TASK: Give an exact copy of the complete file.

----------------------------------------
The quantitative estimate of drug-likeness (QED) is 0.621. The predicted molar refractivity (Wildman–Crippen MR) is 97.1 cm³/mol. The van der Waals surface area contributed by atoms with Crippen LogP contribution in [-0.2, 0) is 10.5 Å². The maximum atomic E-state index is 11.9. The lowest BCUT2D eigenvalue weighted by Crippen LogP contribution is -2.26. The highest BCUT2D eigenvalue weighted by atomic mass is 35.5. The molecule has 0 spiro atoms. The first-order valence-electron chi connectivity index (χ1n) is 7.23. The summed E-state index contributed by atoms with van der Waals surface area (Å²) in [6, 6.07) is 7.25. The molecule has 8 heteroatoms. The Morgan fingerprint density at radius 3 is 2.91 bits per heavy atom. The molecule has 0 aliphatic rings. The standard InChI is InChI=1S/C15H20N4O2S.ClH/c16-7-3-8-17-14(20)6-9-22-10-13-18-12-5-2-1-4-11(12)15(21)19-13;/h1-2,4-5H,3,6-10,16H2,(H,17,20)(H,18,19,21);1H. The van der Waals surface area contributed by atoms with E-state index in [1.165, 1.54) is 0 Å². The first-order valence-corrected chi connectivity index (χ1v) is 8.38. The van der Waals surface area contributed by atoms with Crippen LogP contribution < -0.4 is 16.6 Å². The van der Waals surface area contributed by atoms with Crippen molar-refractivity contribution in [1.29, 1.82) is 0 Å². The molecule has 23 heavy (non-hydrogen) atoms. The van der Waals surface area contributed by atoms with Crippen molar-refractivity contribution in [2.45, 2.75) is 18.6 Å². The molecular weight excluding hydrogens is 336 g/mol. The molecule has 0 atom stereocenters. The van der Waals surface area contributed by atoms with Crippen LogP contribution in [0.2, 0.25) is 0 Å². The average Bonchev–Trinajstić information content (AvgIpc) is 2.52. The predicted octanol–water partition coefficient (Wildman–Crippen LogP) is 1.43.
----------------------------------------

The quantitative estimate of drug-likeness (QED) is 0.621. The predicted molar refractivity (Wildman–Crippen MR) is 97.1 cm³/mol. The van der Waals surface area contributed by atoms with Crippen LogP contribution in [-0.2, 0) is 10.5 Å². The maximum atomic E-state index is 11.9. The lowest BCUT2D eigenvalue weighted by Crippen LogP contribution is -2.26. The highest BCUT2D eigenvalue weighted by atomic mass is 35.5. The molecule has 0 spiro atoms. The first-order valence-electron chi connectivity index (χ1n) is 7.23. The summed E-state index contributed by atoms with van der Waals surface area (Å²) in [6, 6.07) is 7.25. The molecule has 8 heteroatoms. The Morgan fingerprint density at radius 3 is 2.91 bits per heavy atom. The molecule has 0 aliphatic rings. The standard InChI is InChI=1S/C15H20N4O2S.ClH/c16-7-3-8-17-14(20)6-9-22-10-13-18-12-5-2-1-4-11(12)15(21)19-13;/h1-2,4-5H,3,6-10,16H2,(H,17,20)(H,18,19,21);1H. The van der Waals surface area contributed by atoms with E-state index in [1.165, 1.54) is 0 Å². The first-order valence-corrected chi connectivity index (χ1v) is 8.38. The van der Waals surface area contributed by atoms with Crippen LogP contribution < -0.4 is 16.6 Å². The van der Waals surface area contributed by atoms with Crippen molar-refractivity contribution in [1.29, 1.82) is 0 Å². The molecule has 23 heavy (non-hydrogen) atoms. The van der Waals surface area contributed by atoms with Crippen molar-refractivity contribution in [2.45, 2.75) is 18.6 Å². The molecular weight excluding hydrogens is 336 g/mol. The molecule has 0 atom stereocenters. The van der Waals surface area contributed by atoms with Crippen LogP contribution in [0.2, 0.25) is 0 Å². The average Bonchev–Trinajstić information content (AvgIpc) is 2.52. The predicted octanol–water partition coefficient (Wildman–Crippen LogP) is 1.43.